Fast forward many years later, and now I live in Arizona and my body has been crying out for more vegetarian dishes. My husband and I went to a restaurant which specialized in Chinese vegetarian cuisine based on Buddhist teaching/living. Once again, I was presented with a menu that contained "meat" dishes which surprised my husband considering he thought we were going to a vegetarian restaurant. Upon asking the wait-staff, learned that this restaurant also made their "meat" dishes with substitute meat made with to fu and gluten products.
The meal was delicious and meat was definitely not missed and we felt as if we had easily enjoyed a full meat meal.
Before leaving, I visited their little "store" which really comprised of a soda refrigerator stocked full with these meat-less meats, and I bought a packet of chicken. It was housed in a container that looked like chicken, and gave the "skin" a real chicken texture to it.
At home a few nights later, I decided to make this chicken, but did not really know what to do with it. I popped each "chicken" piece out onto a baking dish and popped it in the oven. It was not exactly what I had intended it to be... So we never revisited that idea of cooking vegetarian again.
Fast forward a few more years, and I am watching Andrew Zimmern (Bizarre Foods) on a trip to Thailand. And in Bangkok, he sampled some vegetarian meat, and showed how some of this "meat" is cooked in the kitchen of one of the most well-known vegetarian restaurant in Bangkok. Now I had an idea of how to cook with these meat-less meats.
So the other day, while visiting my local Asian supermarket, hit the frozen food section and picked out a packet of "Vegetarian Duck". Then night before last, got down to making my first "real" meal using an idea in my head and figuring out how to cook this duck. The result was really good.
"Buddhist vegetarian chefs have become extremely creative in imitating meat using prepared wheat gluten, also known as "seitan" or "wheat meat", soy (such as tofu or tempeh), agar, and other plant products. Some of their recipes are the oldest and most-refined meat analogues in the world. Soy and wheat gluten are very versatile materials, because they can be manufactured into various shapes and textures, and they absorb flavourings (including, but not limited to, meat-like flavourings), whilst having very little flavour of their own. With the proper seasonings, they can mimic various kinds of meat quite closely." (Source: http://en.wikipedia.org/wiki/Buddhist_cuisine)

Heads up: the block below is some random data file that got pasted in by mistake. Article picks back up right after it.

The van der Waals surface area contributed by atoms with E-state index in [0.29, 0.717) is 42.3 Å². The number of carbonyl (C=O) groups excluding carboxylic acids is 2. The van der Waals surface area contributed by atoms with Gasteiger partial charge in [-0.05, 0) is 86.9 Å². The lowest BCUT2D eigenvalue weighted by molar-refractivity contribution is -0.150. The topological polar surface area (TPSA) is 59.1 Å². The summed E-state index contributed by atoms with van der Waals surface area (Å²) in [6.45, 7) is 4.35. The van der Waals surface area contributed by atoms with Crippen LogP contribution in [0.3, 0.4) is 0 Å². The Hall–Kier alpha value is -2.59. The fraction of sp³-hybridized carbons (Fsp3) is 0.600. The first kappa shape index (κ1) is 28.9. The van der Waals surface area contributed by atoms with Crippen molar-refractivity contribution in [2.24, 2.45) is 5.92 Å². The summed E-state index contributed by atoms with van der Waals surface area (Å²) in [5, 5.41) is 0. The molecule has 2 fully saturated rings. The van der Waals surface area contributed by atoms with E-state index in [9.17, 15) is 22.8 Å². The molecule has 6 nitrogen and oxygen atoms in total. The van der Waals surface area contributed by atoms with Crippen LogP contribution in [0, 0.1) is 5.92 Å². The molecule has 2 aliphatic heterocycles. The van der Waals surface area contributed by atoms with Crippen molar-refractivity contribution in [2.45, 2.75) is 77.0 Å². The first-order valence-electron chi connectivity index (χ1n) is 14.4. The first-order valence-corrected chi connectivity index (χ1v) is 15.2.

Fermented bean curd also called sufu, fermented tofu, tofu cheese, or preserved tofu is a form of processed, preserved tofu used in East Asian cuisine as a condiment made from soybeans. The ingredients typically are soybeans, salt, rice wine and sesame oil or vinegar, and are sold in jars containing blocks 2- to 4-cm square by 1 to 2 cm thick soaked in brine with select flavorings.
Fermented bean curd can also be added in small amounts, together with its brine, to flavor stir-fried or braised vegetable dishes (particularly leafy green vegetables such as water spinach).
Fermented bean curd has a special mouth-feel similar to certain dairy products due to the breakdown of its proteins which takes place during the air drying and fermentation. Lacking strong flavor, fermented bean curd takes on the aroma and taste of its soaking liquid. The flavor is salty with mild sweetness.
The texture and taste of fermented bean curd resembles a firm, smooth paste not unlike creamy blue cheese. (Indeed, this kind of tofu is sometimes called "Chinese cheese" in English). Refrigerated, it can be kept for several years, during which time its flavor is believed to improve.
Vegetarian "Duck" and Kai-lan
2 cubes of fermented bean curd in red bean sauce
1 extra TBSP red bean sauce (from the curd)
5 cloves garlic, sliced
1/2 onion, diced
2 green onion stalks, chopped
1 lb Kai-lan stalks, sliced
1/2 packet white mushrooms, cut into 1/8
1/2 lb "Vegetarian smoked mock duck"
1. Heat wok until very hot, add 1 tsp vegetable oil until smoking
2. Add the fermented bean curd cubes, breaking them up and frying them well
3. Add the garlic and onions, cook until onions are semi-cooked through
4. Add kai-lan stalks, stir fry until they are well coated with flavour, then cover and cook for about 3 minutes until stalks are cooked through, add the extra red bean sauce
5. Add mushrooms and cook until mushrooms are semi-cooked, then add the "duck" and mix together well
Serve with steamed rice